I guess Andrew Wiggins is kind of a big deal.
Not only has he moved the Kansas men's basketball team from 30-to-1 odds to win the national championship to 7.5-to-1, but the site Bovada also had individual odds on whether Wiggins would score over or under 18 points per game next season. No other college player was given similar attention on the site.
This actually brings up a good question: Will Wiggins average more or less than 18 points per game for KU next season?
• Opportunity: KU doesn't return much in the way of proven scorers. It'd even be different if a guy like Jeff Withey (13.7 points per game last year) was coming back.
Really, though, who is a guarantee to score more than 10 points per game next year? I would think most KU fans would say a healthy Perry Ellis should, but other than that, what guarantees are there? Wayne Selden is athletic, but will he be an immediate scorer? Conner Frankamp is a great shooter, but how many minutes will he get right away? Tarik Black is a nice addition, but his stats indicate he's more of a complimentary scorer rather than a go-to one.
If Wiggins is the "alpha dog" that KU coach Bill Self says he is, then it's definitely possible he'll be shooting a high percentage of the Jayhawks' shots on a team that doesn't return any starters from a year ago.
• Pace: With athletic players like Wiggins and Selden — and no lumbering centers to slow down the offense — KU should be looking to push the pace in 2013-14. And obviously, more possessions would give Wiggins extra shots to get to the magic 18 point-per-game number.
• Self's green light: When Self has had talented offensive players in the past, he's practically begged them to shoot more ... even if they didn't.
KU guard Sherron Collins said that, in practice, Brandon Rush would have to run on the treadmill if he passed up a jumpshot.
This past season, KU guard Ben McLemore often talked about how Self wanted him to be more aggressive, including this quote from a story in late January:
“Coach Self always stresses to me that he needs me to be more aggressive, and I need to create more opportunities offensively to get myself open one pass away. I need to get myself open. I need to do a better job of that. I didn’t plug myself in the first half. I wasn’t aggressive like coach wants me to be. Coach told me to go out second half and be more aggressive and plug myself in.”
Wiggins likely won't hear any grumblings from Self if he decides to be an ultra-assertive player on the offensive end.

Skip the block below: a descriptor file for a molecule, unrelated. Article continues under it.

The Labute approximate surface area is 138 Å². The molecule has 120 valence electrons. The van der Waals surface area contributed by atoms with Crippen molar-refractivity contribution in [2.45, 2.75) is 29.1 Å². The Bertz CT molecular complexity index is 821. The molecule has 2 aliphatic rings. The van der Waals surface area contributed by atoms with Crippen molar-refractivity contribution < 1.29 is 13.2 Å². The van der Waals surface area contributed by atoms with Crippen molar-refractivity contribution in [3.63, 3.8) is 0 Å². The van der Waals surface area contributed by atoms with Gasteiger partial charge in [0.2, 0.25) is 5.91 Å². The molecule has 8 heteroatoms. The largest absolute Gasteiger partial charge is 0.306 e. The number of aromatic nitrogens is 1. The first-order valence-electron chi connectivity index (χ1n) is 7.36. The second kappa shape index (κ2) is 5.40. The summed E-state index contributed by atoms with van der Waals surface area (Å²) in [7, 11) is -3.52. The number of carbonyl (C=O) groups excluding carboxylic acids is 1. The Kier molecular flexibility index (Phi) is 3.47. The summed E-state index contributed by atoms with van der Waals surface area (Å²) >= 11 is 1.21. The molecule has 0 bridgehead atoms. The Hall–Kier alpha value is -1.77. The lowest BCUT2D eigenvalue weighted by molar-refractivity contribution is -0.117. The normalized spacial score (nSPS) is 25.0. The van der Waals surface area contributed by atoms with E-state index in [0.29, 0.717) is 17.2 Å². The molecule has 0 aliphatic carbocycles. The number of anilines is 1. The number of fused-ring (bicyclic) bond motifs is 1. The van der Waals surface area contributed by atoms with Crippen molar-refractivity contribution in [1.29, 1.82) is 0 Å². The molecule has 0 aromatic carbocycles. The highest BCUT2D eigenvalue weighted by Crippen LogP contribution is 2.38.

• Schedule: Let's face it: It's much easier to put up points against patsies.
It'll be much tougher for KU players to rack up the points in the non-conference season this year, as the Jayhawks' slate is loaded with contests against Duke, Florida, New Mexico, Georgetown and San Diego State — and that's not even counting a three-game trip to the Bahamas in the Battle 4 Atlantis. Even some of the "easier" games aren't that easy, as Iona (101) and Towson (168) finished in the top half of KenPom's rankings a year ago.
If Wiggins gets to 18 points per game next season, he'll have earned it against what is sure to be a top-five schedule.
• 18's a high number: Only 48 players averaged 18 points or more per game last season, and just four of those players were on teams that finished the year in the AP top 25 (Creighton's Doug McDermott, Ohio State's Deshaun Thomas, Louisville's Russ Smith and Michigan's Trey Burke). Notice also that none of those players were freshmen.
If you're wondering about Self's 10-year history at KU ... only two players have topped the 18-point-per-game barrier.
The top freshman scorer under Self? That would be McLemore, who averaged 15.9 PPG last season.
• History of No. 1 prospects: To see how other top-ranked prospects had fared in their first year of college, I looked up the No. 1 recruits over the last eight seasons in the RSCI rankings (which compiles many recruiting rankings to make a comprehensive list). I then looked at how many points per game each player scored in his freshman season.
Only one — USC's O.J. Mayo — averaged more than 18 points per game.
Interesting, only two players on that list averaged more than 16 points per game, which shows how difficult it has been in the past for a top recruit to step in and produce big point numbers right away at a top program.
Your answer to this question probably depends on your view of Wiggins.
Is he the best high-school basketball player since LeBron James, as a few analysts have claimed? If he's that kind of talent, he should get 18 points per game fairly easily.
If, talent-wise, he's around what the other No. 1 recruits have been, then it's a much tougher question to answer. Most No. 1 guys don't step immediately into blueblood programs and average 18 points per game, but then again, most No. 1 guys aren't entering a team with no returning starters and a coach that has pleaded with his elite players to shoot more in the past.
For me, I'll say Wiggins finishes just under 18 points per game. I think he'll definitely be above McLemore's 15.9 last year, but getting 18-plus against the schedule KU has next year will be a difficult task.
Vegas usually isn't off by much, and I don't think it is here, either. I'll say Wiggins ends somewhere around Marcus Morris' mark of 17.2 PPG in 2010-11.
But I'm definitely not confident enough to put my money where my mouth is.
What do you think: over or under 18 points per game for Wiggins next season? Be sure to vote in our online poll.